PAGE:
Lark looked away, blinking rapidly several times. Alanon waited a minute before speaking again. "It's rare that we can love someone without getting hurt, whether it happens sooner or later." She looked back at him, her mouth twisting wryly. "Then why love at all?" He actually smiled. "That is something that each person has to answer for themselves. But for me? I would rather love and be hurt, than to never love at all. Not loving is not living. It's one of the things that shows we're alive."
She stared at him, then gave a very faint smile. "I think you would have gotten along famously with Lath. I can't even count the number of times he told me something similar." He cocked his head. "Who is Lath?" Her smile grew a fraction. "Lathenil Skywing, a Claw druid. He was my.. my first real partner. It's been almost five centuries since he died." Alanon frowned slightly. "I think I knew him." She blinked at him. "You knew him?" "Well, knew of him," he corrected. "He was with Jaryla once, briefly, probably right before he met you if I remember correctly." She stared, then dropped her gaze to her hands. "... I never knew what his life was like before we met. I never asked him." She looked back up. "Alanon?" "Hmm?" She hesitated a moment. "Where is Jaryla now?"
He sighed, deeply. "She fell at Hyjal. She and our daughter both." Lark looked down again. "I'm sorry." "It is long past," he said. "The pain is still there, but it's a good pain." That brought a raised eyebrow, and he smiled. "It means that I still remember her. So long as I do, a part of her still lives." Lark gave him a crooked grin. "Definitely sounds like Lath."
His smile faded. "Lark, I try not to ever tell people what to do. But before you decide what to do about your relationship with Pitch, perhaps you should think about what he'd be happy with." She looked down again, then answered, quietly, "I-.. I will." He nodded, then reached over to squeeze her shoulder. "Goodnight Lark," he said, then stood up and left her.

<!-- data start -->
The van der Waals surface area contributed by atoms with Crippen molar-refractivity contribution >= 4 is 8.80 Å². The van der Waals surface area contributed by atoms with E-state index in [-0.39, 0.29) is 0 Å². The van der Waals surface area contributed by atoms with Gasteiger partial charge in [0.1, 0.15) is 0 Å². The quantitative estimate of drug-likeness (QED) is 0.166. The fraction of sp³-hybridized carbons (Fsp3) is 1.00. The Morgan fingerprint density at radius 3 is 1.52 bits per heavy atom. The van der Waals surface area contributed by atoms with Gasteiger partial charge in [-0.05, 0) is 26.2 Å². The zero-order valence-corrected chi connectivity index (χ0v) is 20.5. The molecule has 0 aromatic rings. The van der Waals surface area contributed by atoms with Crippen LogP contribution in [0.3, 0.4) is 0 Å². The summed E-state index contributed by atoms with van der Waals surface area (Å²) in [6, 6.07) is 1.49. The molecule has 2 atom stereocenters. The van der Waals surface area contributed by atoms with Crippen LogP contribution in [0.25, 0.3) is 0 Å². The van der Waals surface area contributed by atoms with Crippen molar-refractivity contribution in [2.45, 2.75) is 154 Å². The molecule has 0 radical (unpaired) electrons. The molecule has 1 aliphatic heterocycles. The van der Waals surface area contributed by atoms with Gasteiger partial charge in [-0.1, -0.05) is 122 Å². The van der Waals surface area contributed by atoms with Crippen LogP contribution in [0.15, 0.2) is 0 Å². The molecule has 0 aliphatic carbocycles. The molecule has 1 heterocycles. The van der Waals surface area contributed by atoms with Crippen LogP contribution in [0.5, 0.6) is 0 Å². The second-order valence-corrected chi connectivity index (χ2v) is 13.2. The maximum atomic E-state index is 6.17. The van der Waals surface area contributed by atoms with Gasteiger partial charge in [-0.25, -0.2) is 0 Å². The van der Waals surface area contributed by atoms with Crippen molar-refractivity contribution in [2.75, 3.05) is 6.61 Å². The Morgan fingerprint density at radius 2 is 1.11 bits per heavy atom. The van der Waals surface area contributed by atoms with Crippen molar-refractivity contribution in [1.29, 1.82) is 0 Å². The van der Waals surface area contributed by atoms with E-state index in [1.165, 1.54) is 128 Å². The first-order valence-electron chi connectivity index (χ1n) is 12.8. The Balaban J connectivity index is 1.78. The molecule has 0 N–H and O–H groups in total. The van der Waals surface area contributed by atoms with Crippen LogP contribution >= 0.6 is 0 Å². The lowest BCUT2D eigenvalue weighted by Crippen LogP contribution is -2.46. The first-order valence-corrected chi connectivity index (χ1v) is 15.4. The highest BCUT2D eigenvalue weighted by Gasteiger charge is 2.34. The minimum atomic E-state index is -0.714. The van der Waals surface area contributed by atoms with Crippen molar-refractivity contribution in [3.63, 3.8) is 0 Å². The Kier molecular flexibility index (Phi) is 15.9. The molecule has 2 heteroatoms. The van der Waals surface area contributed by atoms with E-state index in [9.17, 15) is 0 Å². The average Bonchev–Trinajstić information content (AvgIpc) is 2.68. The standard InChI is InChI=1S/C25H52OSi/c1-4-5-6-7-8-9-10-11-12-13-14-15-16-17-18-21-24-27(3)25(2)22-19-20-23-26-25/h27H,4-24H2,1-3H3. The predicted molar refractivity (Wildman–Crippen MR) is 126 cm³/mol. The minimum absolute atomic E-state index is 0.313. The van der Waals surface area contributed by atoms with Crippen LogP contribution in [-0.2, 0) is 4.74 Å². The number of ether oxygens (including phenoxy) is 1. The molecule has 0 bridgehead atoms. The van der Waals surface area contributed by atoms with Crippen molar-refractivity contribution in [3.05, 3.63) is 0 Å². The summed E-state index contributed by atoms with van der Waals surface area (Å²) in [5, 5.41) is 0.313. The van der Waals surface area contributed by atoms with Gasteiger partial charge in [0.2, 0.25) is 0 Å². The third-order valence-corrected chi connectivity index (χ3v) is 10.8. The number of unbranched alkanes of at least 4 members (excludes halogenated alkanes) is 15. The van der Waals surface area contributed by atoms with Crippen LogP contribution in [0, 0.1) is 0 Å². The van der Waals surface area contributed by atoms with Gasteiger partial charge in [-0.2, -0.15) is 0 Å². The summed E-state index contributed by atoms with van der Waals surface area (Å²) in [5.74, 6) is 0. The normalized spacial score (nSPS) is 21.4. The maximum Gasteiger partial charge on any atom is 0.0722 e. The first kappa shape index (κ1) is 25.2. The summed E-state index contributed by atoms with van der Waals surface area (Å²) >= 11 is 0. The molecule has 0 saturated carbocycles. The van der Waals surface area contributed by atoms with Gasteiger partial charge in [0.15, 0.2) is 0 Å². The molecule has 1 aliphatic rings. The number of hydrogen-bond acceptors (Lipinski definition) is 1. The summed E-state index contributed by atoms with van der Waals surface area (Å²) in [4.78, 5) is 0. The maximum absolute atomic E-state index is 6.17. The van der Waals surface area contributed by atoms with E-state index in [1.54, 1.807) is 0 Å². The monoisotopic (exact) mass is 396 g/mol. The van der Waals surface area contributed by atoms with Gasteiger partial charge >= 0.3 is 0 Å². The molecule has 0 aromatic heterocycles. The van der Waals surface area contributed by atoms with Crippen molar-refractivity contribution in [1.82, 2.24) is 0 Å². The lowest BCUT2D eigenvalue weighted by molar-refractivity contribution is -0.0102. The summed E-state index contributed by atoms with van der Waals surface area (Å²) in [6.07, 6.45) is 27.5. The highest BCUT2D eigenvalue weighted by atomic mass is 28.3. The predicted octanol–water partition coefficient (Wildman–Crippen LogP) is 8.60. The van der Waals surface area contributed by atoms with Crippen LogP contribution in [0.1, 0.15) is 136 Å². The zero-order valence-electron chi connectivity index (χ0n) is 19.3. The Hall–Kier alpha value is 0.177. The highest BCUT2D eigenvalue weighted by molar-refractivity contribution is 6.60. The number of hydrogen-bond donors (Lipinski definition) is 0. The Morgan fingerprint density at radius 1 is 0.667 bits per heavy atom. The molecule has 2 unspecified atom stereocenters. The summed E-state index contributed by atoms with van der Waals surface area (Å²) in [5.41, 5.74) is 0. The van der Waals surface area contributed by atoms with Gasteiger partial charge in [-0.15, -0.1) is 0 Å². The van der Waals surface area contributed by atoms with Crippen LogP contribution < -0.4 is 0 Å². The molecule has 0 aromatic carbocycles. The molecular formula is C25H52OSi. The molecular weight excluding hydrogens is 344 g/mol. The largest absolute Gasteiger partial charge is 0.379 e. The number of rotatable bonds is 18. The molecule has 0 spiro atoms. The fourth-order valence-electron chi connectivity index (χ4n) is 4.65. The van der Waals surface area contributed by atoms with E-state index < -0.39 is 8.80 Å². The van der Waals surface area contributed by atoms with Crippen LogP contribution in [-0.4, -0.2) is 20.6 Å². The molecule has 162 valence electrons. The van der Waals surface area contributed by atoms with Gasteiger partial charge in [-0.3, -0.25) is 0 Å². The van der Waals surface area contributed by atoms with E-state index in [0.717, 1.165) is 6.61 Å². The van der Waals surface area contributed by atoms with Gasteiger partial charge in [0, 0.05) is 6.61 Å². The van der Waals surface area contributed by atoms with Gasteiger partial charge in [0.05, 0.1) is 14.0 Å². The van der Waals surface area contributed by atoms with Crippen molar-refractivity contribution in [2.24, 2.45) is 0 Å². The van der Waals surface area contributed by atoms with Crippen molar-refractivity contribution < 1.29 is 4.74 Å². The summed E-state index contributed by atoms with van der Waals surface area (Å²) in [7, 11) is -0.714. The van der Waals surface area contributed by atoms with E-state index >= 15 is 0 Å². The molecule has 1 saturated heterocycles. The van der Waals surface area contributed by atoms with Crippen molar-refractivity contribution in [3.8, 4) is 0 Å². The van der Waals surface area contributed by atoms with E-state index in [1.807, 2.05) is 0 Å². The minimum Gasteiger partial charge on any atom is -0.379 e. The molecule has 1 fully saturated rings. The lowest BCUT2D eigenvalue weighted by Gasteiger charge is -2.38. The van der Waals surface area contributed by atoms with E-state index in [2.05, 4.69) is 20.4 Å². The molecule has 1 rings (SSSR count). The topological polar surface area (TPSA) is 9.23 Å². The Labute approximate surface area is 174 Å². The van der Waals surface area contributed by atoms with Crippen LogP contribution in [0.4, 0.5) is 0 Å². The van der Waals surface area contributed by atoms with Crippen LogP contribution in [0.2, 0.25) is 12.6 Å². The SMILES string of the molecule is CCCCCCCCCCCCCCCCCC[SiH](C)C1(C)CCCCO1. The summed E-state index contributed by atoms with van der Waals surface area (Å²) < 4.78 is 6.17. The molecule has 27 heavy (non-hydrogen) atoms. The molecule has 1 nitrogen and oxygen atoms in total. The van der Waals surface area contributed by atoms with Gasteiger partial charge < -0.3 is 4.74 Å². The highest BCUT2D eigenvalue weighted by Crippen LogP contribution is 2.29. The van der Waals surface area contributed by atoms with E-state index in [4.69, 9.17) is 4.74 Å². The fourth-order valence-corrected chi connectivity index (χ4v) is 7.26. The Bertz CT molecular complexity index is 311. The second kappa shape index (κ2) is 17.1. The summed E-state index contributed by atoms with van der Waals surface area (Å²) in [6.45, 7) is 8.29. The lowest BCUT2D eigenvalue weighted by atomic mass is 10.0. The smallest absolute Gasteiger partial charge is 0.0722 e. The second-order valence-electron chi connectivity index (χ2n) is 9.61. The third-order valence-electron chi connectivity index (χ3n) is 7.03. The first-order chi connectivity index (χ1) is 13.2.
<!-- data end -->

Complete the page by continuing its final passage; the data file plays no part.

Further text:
* * * * * *
Pitch brought his new bike to a stop near the fountain. In the sidecar, Lark looked out over the Harbor. "You can't see much of the damage from here," she commented. Pitch grunted, then looked down at her. "So," he said as he broke into a grin. "What do you think of it?" Lark had to grin back; his excitement was contagious. "It's nice, Pitch. But did you let me be the first to ride in it just to get me back into your bed?" He blinked at her. "Uh, no. Really, that wasn't what I was thinking." She laughed at him and he blushed, then grinned. "Although you know, if you'd like to...." She suddenly sobered. "Except that you don't have a bed anymore." He shrugged. "I'll find something. Until I do, the trees aren't all knocked down."
Lark looked down at her hands. "Um, Pitch? Would you... want to move in with me? You can always move out again if you find something better." He stared down at her for a minute; she could feel his eyes. "That'd actually be great," he said finally. "If you're okay with it." She nodded, glancing back up to grin at him crookedly. "I wouldn't have offered if I wasn't, you knucklehead." He chuckled.
They sat in companionable silence for a bit, then Pitch cleared his throat. "Uh, Lark?" "Pitch," she said immediately. "Please don't, babe. Not tonight." He looked at her, then away, out over the Harbor. "All right," was all he said.
He was hurt, though; she knew him well enough to tell. After a moment, she reached up and found his hand, giving it a gentle squeeze. He looked down, then grinned and squeezed back. "Want to go see if anyone's at the Pig?" he asked her. She considered, then shrugged. "Why not?" He kicked the bike into gear again, then they headed back into the city.